Who Will Own the Art of the Future?
August 1, 2022
Types : Bylined Articles
WHEN OPENAI ANNOUNCED last week that its art-making AI system DALL-E is now available in beta, the company also gave users lucky enough to get off the waiting list what appeared to be a great gift. “Starting today,” the company wrote in a post, “users get full usage rights to commercialize the images they create with DALL-E, including the right to reprint, sell, and merchandise.” To be clear, this doesn’t mean OpenAI is relinquishing its own right to commercialize images users create using DALL-E. Dig into the terms of service and you’ll find only the promise that “OpenAI will not assert copyright over Content generated by the API for you or your end users.”
By preemptively giving users commercial usage rights, OpenAI is sidestepping some of the tricky intellectual property questions raised by this technology—which creates original images in a variety of styles, from photorealism to Picasso. Because some of DALL-E’s images are entirely machine-made, with the user contributing only an idea via text prompts, the results are likely not copyrightable at all. That would land them in the public domain, where everyone and no one “owns” them.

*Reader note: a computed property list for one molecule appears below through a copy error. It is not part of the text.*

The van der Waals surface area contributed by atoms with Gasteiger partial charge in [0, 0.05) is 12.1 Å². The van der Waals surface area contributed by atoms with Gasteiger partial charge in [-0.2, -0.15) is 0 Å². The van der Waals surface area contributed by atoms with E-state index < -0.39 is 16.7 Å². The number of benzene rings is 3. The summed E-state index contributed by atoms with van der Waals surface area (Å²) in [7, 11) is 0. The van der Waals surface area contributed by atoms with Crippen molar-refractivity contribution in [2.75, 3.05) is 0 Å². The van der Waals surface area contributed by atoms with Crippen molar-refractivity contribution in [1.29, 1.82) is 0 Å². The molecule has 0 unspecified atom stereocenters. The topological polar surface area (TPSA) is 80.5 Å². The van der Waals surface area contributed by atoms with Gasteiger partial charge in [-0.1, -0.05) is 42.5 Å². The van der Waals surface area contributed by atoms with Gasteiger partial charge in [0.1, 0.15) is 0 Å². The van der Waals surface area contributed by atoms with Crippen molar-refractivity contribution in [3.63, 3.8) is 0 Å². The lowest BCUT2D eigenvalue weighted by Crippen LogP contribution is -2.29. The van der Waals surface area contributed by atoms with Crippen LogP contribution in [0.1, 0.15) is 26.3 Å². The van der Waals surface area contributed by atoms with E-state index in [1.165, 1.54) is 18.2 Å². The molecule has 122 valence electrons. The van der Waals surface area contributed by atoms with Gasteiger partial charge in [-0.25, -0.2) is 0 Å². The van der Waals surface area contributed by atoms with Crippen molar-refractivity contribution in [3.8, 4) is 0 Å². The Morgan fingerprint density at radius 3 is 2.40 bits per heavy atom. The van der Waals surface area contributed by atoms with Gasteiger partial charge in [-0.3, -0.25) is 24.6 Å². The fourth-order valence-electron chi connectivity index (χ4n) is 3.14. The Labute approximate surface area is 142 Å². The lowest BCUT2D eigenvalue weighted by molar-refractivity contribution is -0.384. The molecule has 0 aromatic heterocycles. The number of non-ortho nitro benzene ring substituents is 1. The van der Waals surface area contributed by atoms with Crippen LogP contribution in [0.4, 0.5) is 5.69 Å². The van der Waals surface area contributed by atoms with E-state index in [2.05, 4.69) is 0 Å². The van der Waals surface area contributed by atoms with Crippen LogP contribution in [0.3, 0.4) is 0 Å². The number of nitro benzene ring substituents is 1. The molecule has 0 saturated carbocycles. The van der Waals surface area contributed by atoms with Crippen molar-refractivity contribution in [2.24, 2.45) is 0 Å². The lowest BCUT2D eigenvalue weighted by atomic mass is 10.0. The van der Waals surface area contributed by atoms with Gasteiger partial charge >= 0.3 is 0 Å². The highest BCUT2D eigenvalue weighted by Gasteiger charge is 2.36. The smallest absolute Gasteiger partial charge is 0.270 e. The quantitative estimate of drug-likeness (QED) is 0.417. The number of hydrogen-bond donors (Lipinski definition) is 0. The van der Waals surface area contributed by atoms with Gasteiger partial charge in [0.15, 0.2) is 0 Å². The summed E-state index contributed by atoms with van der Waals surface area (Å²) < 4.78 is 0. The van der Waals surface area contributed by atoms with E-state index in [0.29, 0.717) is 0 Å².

Images made using the inpainting feature (which allows users to edit images they upload by, say, instructing the AI to insert a smiling corgi into a Renaissance tableau of their choosing) could incorporate more expressive user choices. Some images created with the inpainting feature might involve enough distinctly human authorship to qualify for copyright protection, but others might not. While exciting, OpenAI’s commercial use announcement may remove some of the pressure artists ought to be putting on the law to clarify and expand the bounds of copyrightable human/machine collaborations. As such collaborations become more common, the novel concerns they raise should be confronted head on.
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